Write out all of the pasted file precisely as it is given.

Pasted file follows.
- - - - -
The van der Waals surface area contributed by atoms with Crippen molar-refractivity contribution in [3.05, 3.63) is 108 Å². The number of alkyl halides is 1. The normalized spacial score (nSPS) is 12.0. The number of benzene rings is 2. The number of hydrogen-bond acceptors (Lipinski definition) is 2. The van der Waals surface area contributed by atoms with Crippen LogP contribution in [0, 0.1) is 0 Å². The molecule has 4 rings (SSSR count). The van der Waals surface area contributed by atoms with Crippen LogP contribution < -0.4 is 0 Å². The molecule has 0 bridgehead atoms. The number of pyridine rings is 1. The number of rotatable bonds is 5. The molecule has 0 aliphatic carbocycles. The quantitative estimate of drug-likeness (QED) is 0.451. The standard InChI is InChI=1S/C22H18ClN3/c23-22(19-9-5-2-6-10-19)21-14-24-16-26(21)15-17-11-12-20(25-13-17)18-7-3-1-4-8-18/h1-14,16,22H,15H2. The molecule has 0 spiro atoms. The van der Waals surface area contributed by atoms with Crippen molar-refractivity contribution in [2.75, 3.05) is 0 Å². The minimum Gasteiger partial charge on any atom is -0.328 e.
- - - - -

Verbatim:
The van der Waals surface area contributed by atoms with Crippen molar-refractivity contribution in [3.05, 3.63) is 108 Å². The number of alkyl halides is 1. The normalized spacial score (nSPS) is 12.0. The number of benzene rings is 2. The number of hydrogen-bond acceptors (Lipinski definition) is 2. The van der Waals surface area contributed by atoms with Crippen LogP contribution in [0, 0.1) is 0 Å². The molecule has 4 rings (SSSR count). The van der Waals surface area contributed by atoms with Crippen LogP contribution < -0.4 is 0 Å². The molecule has 0 bridgehead atoms. The number of pyridine rings is 1. The number of rotatable bonds is 5. The molecule has 0 aliphatic carbocycles. The quantitative estimate of drug-likeness (QED) is 0.451. The standard InChI is InChI=1S/C22H18ClN3/c23-22(19-9-5-2-6-10-19)21-14-24-16-26(21)15-17-11-12-20(25-13-17)18-7-3-1-4-8-18/h1-14,16,22H,15H2. The molecule has 0 spiro atoms. The van der Waals surface area contributed by atoms with Crippen molar-refractivity contribution in [2.75, 3.05) is 0 Å². The minimum Gasteiger partial charge on any atom is -0.328 e.